Feeney said that not all of his colleagues shared his sense of urgency. A fellow congressman recently suggested naming the first new lunar base after Neil Armstrong. Feeney recalled responding, "What makes you think the Chinese are going to give us permission to name their base after one of our astronauts?"

The growing tension with Russia complicates a longstanding international alliance in space that helped to defuse the Cold War, especially among those who had served at the front lines.

William Shepherd, the first commander of the station and a former fighter pilot, recalled that when he and his crewmate Yuri Gidzenko first orbited the Earth, the two Cold Warriors pointed to air bases where, years before, they waited on alert should armed conflict begin.

"I realized at that moment we were not an American and a Russian anymore," he said. "It was about something that transcended that whole canvas."

The partnership began in the 1990s, as the Soviet Union and its economy collapsed, its space program was adrift, and the Russian knowledge about carrying people into orbit — or bombs to distant destinations — was at risk of falling into the hands of hostile nations. In paying to help keep the Russian space program going, the logic went, the United States would stem proliferation. By the mid-1990s Americans began serving aboard the Mir space station as the United States and Russia planned what would become the International Space Station.

The early days were marked by wariness. Mark Bowman, an early contract employee in Russia who is now back in Moscow as a NASA representative, said Korolev, where mission control is, "was a closed city" when he first arrived in 1993. "Foreigners were not allowed here." These days, NASA has teams of workers who live year-round in Russia and dozens of others who come through for training runs, launches and landings.

"We've built an incredible relationship over the years," said Kelly, the navy commander. "I'd venture to say the people who work at NASA know the Russians better than any other branch of our government."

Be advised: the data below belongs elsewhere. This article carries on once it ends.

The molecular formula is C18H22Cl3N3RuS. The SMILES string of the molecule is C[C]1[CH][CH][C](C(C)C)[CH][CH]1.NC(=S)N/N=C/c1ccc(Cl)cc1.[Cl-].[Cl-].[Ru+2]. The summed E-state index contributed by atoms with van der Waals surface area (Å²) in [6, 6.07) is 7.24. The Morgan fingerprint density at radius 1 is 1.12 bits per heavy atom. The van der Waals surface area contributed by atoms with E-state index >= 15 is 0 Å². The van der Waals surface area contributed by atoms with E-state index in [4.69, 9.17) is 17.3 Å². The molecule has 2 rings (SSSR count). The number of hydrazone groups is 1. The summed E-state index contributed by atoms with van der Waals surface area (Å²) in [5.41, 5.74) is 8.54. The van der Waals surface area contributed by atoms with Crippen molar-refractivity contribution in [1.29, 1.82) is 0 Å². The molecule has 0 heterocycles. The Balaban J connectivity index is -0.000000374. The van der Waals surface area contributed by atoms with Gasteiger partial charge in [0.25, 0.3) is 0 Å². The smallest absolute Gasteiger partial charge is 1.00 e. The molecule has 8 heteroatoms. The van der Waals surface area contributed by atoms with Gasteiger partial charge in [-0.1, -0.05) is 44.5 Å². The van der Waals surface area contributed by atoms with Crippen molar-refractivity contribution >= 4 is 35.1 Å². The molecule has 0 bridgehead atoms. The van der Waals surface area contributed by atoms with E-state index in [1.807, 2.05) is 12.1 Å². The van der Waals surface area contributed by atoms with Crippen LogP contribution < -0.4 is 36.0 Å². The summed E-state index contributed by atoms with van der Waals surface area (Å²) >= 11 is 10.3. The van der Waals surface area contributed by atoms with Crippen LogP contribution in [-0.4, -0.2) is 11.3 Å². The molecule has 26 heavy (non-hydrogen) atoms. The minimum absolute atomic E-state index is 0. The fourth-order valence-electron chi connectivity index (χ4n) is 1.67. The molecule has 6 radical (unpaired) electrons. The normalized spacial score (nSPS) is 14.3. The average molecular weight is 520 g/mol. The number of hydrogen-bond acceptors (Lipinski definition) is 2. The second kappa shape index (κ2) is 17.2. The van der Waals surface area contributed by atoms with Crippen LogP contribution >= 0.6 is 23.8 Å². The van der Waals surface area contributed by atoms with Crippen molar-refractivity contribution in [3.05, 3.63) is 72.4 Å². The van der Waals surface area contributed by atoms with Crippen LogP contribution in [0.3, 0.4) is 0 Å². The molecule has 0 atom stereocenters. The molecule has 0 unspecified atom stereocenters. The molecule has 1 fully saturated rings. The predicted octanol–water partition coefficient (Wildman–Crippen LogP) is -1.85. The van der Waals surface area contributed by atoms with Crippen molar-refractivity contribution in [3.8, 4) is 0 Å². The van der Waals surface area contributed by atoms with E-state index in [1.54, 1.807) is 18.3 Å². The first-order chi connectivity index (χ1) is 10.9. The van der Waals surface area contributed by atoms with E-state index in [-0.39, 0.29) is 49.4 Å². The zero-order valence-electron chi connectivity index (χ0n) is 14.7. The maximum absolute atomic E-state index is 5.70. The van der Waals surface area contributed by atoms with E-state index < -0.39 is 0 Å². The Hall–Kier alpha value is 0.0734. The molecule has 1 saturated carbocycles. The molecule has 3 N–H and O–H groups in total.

Susan Eisenhower, an expert on U.S.-Russian relations and the space programs, said the Russians proved after the loss of the shuttle Columbia and its crew in 2003 that they would hold up their end of the bargain by continuing to take Americans to the station.

"When we had no choice because of the shuttle failure, the Russians could have blackmailed us around this tragedy and did not do so," she said. "They came through in a way that demonstrated the fruits of our cooperation."

Vitaly Davidov, the deputy director of Roscosmos, the Russian space agency, said in an interview at mission control that Russia would honor its commitments to fly crews to the station.

"It's absolutely sure the political leadership of all countries participating in the space station are interested in carrying out this project," he said. A Kremlin official agreed. "Russia has had, and continues to enjoy, a very positive relationship with America's space program. We will stand by our obligations and we firmly expect to continue our mutual cooperation."

That does not mean that the going will be easy. The United States and Russia are at loggerheads over many trade and political issues, and increasingly, Russia has been tightening control over energy companies like Gazprom, the natural gas monopoly, and using them to bully their international rivals.

But Michael Krepon, co-founder of the Henry L. Stimson Center, a nonprofit organization in Washington that studies nuclear proliferation, said that while the Russian space monopoly created risk, "there is a longstanding etiquette: You do not mess with the safety of humans in space."

So, he said, "I don't think this is going to get very ugly if the gap problem continues. But it will become expensive."